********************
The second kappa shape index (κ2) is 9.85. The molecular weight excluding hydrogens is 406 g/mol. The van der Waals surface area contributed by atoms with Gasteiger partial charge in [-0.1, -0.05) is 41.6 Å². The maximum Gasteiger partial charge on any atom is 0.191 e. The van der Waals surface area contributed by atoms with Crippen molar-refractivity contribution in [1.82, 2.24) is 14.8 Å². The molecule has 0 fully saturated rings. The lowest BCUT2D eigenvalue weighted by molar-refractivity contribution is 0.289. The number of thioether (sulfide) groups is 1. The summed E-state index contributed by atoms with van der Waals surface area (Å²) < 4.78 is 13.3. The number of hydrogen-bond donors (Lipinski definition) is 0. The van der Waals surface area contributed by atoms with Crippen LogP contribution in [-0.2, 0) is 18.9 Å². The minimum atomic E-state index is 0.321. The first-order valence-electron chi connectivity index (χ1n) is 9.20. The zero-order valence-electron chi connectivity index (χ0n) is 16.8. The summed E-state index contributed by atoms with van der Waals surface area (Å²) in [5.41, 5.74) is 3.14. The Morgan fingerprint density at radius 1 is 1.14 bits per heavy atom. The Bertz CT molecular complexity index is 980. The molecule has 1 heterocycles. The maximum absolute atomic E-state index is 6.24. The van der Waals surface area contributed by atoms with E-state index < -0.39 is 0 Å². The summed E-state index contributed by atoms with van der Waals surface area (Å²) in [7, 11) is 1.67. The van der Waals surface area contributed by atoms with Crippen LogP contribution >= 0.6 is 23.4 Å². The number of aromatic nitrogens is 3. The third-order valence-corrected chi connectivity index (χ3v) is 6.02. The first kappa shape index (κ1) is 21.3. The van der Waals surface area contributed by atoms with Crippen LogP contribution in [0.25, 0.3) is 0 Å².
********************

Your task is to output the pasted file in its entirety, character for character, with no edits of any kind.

The second kappa shape index (κ2) is 9.85. The molecular weight excluding hydrogens is 406 g/mol. The van der Waals surface area contributed by atoms with Gasteiger partial charge in [-0.1, -0.05) is 41.6 Å². The maximum Gasteiger partial charge on any atom is 0.191 e. The van der Waals surface area contributed by atoms with Crippen molar-refractivity contribution in [1.82, 2.24) is 14.8 Å². The molecule has 0 fully saturated rings. The lowest BCUT2D eigenvalue weighted by molar-refractivity contribution is 0.289. The number of thioether (sulfide) groups is 1. The summed E-state index contributed by atoms with van der Waals surface area (Å²) < 4.78 is 13.3. The number of hydrogen-bond donors (Lipinski definition) is 0. The van der Waals surface area contributed by atoms with Crippen LogP contribution in [-0.2, 0) is 18.9 Å². The minimum atomic E-state index is 0.321. The first-order valence-electron chi connectivity index (χ1n) is 9.20. The zero-order valence-electron chi connectivity index (χ0n) is 16.8. The summed E-state index contributed by atoms with van der Waals surface area (Å²) in [5.41, 5.74) is 3.14. The Morgan fingerprint density at radius 1 is 1.14 bits per heavy atom. The Bertz CT molecular complexity index is 980. The molecule has 1 heterocycles. The maximum absolute atomic E-state index is 6.24. The van der Waals surface area contributed by atoms with E-state index < -0.39 is 0 Å². The summed E-state index contributed by atoms with van der Waals surface area (Å²) in [7, 11) is 1.67. The van der Waals surface area contributed by atoms with Crippen LogP contribution >= 0.6 is 23.4 Å². The number of aromatic nitrogens is 3. The third-order valence-corrected chi connectivity index (χ3v) is 6.02. The first kappa shape index (κ1) is 21.3. The van der Waals surface area contributed by atoms with Crippen LogP contribution in [0.25, 0.3) is 0 Å².